South-Western Legal Studies in Business

Prescription for Marijuana Does Not Create Legal Excuse to Avoid Company Drug Policy
Description Court overturned the decision of a labor arbitrator who held that a company had to reinstate an employee who was fired for testing positive for marijuana. Marijuana use, whether by prescription or not, violated the collective bargaining agreement, which is to be followed.
Topic Labor Law
Key Words Drug Use; Marijuana Prescription; Arbitration
C A S E   S U M M A R Y
Facts Thomas worked as a forklift operator for Freightliner. When he was involved in an accident, the company ordered he be given a drug test. The test showed a high degree of THC concentration, evidence of marijuana use. Thomas admitted using marijuana regularly in the evening, not during the day, to alleviate pain from bad knees. He had a prescription for medical marijuana, as allowed under Oregon law. Freightliner fired Thomas for violating the company's drug policy. Thomas filed a grievance and the matter went to arbitration. The arbitrator ordered Thomas reinstated because he had the marijuana legally from a prescription and was not under the influence while working. Freightliner appealed to federal court to have the arbitrator's decision vacated.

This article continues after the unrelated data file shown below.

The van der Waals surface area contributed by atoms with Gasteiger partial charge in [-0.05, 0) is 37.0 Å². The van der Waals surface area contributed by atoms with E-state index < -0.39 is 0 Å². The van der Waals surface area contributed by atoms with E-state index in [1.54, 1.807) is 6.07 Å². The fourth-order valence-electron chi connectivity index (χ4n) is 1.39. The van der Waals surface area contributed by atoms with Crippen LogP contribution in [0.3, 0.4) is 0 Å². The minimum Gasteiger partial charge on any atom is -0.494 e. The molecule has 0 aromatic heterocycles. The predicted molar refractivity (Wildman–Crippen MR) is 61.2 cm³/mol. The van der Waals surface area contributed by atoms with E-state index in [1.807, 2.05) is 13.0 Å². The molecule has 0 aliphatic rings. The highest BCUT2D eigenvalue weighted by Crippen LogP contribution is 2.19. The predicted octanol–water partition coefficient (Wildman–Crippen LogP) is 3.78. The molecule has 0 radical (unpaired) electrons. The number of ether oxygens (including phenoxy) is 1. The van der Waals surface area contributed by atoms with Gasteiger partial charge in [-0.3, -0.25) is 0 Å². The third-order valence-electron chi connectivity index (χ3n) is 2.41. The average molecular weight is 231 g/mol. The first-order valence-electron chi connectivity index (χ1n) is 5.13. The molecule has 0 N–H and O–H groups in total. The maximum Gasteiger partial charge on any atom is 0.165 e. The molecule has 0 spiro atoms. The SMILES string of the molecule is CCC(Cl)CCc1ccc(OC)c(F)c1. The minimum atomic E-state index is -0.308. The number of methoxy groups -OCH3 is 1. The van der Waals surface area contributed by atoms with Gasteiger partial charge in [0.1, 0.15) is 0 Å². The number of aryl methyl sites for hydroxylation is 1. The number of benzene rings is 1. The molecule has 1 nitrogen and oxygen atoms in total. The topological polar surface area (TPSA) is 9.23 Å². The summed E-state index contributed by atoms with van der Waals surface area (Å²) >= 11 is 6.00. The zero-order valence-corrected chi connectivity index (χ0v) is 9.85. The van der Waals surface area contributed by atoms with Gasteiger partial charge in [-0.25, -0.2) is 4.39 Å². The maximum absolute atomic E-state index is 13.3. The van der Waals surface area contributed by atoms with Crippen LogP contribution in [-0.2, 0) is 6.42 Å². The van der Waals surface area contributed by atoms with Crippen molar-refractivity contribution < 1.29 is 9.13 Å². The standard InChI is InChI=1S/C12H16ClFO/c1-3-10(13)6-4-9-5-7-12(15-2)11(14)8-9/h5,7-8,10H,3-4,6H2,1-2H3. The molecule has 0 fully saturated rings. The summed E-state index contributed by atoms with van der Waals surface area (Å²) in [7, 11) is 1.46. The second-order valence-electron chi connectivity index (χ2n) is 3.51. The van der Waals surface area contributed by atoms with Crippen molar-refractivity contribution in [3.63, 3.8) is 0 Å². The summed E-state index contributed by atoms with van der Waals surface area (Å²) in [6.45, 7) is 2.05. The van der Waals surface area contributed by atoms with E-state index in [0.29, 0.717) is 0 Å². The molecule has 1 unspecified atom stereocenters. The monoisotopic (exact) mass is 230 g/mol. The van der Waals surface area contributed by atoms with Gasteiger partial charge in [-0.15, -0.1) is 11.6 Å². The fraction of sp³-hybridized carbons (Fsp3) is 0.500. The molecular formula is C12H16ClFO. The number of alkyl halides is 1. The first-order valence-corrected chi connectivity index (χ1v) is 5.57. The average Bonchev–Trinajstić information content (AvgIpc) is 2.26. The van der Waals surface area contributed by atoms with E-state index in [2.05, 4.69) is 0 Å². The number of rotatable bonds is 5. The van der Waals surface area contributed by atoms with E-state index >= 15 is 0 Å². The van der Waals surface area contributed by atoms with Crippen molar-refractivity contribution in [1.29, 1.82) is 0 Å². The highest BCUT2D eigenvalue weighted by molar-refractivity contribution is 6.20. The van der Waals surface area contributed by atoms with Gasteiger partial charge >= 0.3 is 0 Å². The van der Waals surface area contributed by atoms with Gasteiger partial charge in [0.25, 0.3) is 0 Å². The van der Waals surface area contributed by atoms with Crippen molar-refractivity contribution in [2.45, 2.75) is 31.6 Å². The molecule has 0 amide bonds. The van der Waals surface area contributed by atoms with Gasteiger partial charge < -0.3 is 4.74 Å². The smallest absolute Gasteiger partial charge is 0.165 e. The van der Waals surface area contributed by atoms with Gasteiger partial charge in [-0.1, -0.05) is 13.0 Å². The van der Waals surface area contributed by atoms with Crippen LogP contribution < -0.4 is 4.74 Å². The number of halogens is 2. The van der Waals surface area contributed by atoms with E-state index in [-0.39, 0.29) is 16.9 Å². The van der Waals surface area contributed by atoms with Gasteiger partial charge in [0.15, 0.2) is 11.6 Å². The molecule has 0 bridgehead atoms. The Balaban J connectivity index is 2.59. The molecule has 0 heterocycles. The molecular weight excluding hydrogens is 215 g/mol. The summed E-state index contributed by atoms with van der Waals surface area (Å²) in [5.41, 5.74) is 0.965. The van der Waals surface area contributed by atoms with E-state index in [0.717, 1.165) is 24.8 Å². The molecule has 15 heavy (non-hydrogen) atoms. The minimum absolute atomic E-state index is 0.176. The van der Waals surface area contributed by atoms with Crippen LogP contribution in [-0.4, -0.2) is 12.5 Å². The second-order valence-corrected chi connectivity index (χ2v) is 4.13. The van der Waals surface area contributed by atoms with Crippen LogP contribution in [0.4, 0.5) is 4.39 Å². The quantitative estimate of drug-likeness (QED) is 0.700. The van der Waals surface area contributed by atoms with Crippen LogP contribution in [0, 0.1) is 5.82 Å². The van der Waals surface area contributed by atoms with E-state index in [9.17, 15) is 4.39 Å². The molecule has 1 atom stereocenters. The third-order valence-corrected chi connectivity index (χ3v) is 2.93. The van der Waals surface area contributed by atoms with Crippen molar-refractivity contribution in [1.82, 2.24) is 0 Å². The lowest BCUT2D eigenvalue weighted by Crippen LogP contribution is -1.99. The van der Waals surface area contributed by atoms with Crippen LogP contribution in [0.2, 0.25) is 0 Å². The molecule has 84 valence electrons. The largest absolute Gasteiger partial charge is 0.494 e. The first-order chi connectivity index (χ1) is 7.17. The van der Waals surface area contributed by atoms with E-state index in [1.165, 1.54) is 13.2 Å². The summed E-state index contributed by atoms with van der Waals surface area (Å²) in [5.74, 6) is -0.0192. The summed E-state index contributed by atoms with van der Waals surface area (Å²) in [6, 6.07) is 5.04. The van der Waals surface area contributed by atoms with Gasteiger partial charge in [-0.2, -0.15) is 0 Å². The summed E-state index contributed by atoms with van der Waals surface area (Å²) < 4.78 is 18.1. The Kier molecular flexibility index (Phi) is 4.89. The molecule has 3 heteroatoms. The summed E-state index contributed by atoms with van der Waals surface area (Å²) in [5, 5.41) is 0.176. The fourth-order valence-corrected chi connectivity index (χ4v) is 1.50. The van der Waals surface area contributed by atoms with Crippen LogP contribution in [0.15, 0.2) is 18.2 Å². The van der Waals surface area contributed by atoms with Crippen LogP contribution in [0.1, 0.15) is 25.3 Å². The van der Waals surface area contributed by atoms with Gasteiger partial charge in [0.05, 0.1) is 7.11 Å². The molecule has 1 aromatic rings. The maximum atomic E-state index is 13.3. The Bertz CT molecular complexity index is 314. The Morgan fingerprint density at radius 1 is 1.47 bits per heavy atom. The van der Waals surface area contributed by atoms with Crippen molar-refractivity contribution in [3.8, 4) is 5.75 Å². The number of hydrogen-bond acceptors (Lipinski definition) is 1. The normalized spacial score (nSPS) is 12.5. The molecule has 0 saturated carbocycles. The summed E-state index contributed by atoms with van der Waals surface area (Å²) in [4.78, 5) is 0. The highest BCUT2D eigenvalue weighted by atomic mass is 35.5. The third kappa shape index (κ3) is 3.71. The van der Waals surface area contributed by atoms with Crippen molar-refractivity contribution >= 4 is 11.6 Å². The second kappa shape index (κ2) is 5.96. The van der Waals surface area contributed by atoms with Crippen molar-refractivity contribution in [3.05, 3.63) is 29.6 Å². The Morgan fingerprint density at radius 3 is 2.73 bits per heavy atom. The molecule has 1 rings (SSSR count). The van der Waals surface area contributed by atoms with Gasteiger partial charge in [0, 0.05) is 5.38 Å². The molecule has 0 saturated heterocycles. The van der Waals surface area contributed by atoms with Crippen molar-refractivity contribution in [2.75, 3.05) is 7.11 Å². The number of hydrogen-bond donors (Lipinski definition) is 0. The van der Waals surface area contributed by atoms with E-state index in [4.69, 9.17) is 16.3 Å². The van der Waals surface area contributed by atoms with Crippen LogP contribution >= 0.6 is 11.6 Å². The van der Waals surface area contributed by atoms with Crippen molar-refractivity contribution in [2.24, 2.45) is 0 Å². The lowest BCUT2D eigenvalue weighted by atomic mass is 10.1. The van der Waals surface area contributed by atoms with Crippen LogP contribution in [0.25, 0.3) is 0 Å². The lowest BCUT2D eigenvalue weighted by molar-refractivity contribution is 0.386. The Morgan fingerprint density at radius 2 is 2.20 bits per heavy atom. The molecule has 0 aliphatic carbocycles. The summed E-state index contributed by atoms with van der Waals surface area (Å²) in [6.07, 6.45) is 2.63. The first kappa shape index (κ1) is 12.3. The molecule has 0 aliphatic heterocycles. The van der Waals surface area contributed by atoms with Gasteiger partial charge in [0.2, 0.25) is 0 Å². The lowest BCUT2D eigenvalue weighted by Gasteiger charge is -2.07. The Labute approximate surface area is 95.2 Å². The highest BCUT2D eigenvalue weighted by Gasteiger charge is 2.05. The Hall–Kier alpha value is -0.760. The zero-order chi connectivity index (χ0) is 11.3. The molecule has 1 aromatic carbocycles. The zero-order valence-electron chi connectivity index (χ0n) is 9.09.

Employer's motion granted. An arbitrator must show a manifest disregard for the law for the award to be overturned. The plain language of the collective bargaining agreement established the drug policy, which Freightliner enforced. The THC level in Thomas was 70 times the limit allowed, so he was legally under the influence. The fact that he obtained the drug under Oregon's Medical Marijuana Act does not affect the outcome. The bargaining agreement could have taken that into account. An arbitrator may not ignore the collective bargaining agreement and dispense "his own brand of industrial justice."

Citation Freightliner, LLC v. Teamsters Local 305, --- F.Supp.2d --- (2004 WL 2075028, D. Ore., 2004)

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